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Grokking Functors

choc13 profile image Matt Thornton ・6 min read

In this post we're going to grok functors by "discovering" them through a worked example.

Small F# primer

Skip this if you've got basic familiarity with F#.
It should be easy enough to follow along if you've not used F# before though. You'll only need to understand the following bits.

  • F# has an option type. It represents either the presence of Some value or its absence through a None value. It is typically used instead of null to indicate missing values.
  • Pattern matching on an option type looks like:
match anOptionalValue with
| Some x -> // expression when the value exists
| None -> // expression when the value doesn't exist.
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  • F# has a pipe operator which is denoted as |>. It is an infix operator that applies the value on the left hand side to the function on the right. For example if toLower takes a string and converts it to lowercase then "ABC |> toLower would output "abc".

The scenario

Let's say we've been asked to write a function that will print a user's credit card details. The data model is straight forward, we have a CreditCard type and a User type.

type CreditCard =
    { Number: string
      Expiry: string
      Cvv: string }

type User =
    { Id: UserId
      CreditCard: CreditCard }
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Our first implementation

We want a function that takes a User and returns a string representation of their CreditCard details. This is fairly easy to implement.

let printUserCreditCard (user: User): string =
    let creditCard = user.CreditCard

    $"Number: {creditCard.Number}
    Exiry: {creditCard.Expiry}
    Cvv: {creditCard.Cvv}"
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We can even factor this out by writing a getCreditCard function and a printCreditCard function, which we can then just compose them whenever we want to print a user's credit card details.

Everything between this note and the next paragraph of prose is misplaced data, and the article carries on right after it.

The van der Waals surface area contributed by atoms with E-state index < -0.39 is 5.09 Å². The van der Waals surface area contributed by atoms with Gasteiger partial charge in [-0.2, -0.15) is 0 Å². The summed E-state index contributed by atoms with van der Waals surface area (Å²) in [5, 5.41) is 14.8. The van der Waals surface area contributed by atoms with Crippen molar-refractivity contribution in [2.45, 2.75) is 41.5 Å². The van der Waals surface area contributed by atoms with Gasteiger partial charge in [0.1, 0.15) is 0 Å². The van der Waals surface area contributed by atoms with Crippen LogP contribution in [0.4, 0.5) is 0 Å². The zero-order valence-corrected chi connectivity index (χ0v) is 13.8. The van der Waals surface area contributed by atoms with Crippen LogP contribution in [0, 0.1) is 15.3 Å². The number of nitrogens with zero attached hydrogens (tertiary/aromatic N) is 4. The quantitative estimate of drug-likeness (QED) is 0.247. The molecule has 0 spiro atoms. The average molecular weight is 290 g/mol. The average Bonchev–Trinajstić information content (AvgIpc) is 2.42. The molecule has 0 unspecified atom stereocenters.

let getCreditCard (user: User) : CreditCard = user.CreditCard

let printCreditCard (card: CreditCard) : string =
    $"Number: {card.Number}
    Exiry: {card.Expiry}
    Cvv: {card.Cvv}"

let printUserCreditCard (user: User) : string =
    user
    |> getCreditCard 
    |> printCreditCard
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Beautiful! πŸ‘Œ

A twist πŸŒͺ

All is well, until we realise that we first need to lookup the user by their id from the database. Fortunately, there's already a function implemented for this.

let lookupUser (id: UserId): User option =
    // read user from DB, if they exist return Some, else None
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Unfortunately, it returns a User option rather than a User so we can't just write

userId
|> lookupUser
|> getCreditCard
|> printCreditCard
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because getCreditCard is expecting a User, not an option User.

Let's see if we can transform getCreditCard so that it can accept an option as input instead, without changing the original getCreditCard function itself. To do this we need to write a function that will wrap it. Let's call it liftGetCreditCard, because we can think of it as "lifting" the getCreditCard function to work with option inputs.

This might seem a bit tricky to write at first, but we know that we have two inputs to liftGetCreditCard. The first is the getCreditCard function and the second is the User option. We also know that we need to return a CreditCard option. So the signature should be (User -> CreditCard) -> User option -> CreditCard option.

By following the types there's only really one thing to do, try and apply the function to the User value by pattern matching on the option. If the user doesn't exist then we can't apply the function so we have to return None.

let liftGetCreditCard getCreditCard (user: User option): CreditCard option =
    match user with
    | Some u -> u |> getCreditCard |> Some
    | None -> None
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Notice how in the Some case we have to wrap the output of getCreditCard in Some. This is because we have to make sure both branches return the same type and the only way to do that here is to make them return CreditCard option.

With this in place our pipeline is now

userId
|> lookupUser
|> liftGetCreditCard getCreditCard
|> printCreditCard
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By partially applying getCreditCard to liftGetCreditCard we created a function whose signature was User option -> CreditCard option, which is what we wanted.

Well nearly, we've got the same issue as before except on the last line now. printCreditCard only knows how to deal with CreditCard values and not CreditCard option values. So let's apply the same trick again and write liftPrintCreditCard.

let liftPrintCreditCard printCreditCard (card: CreditCard option): CreditCard option =
    match card with
    | Some cc -> cc |> printCreditCard |> Some
    | None -> None
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And our pipeline is now

userId
|> lookupUser
|> liftGetCreditCard getCreditCard
|> liftPrintCreditCard printCreditCard
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Is that a functor I see πŸ”­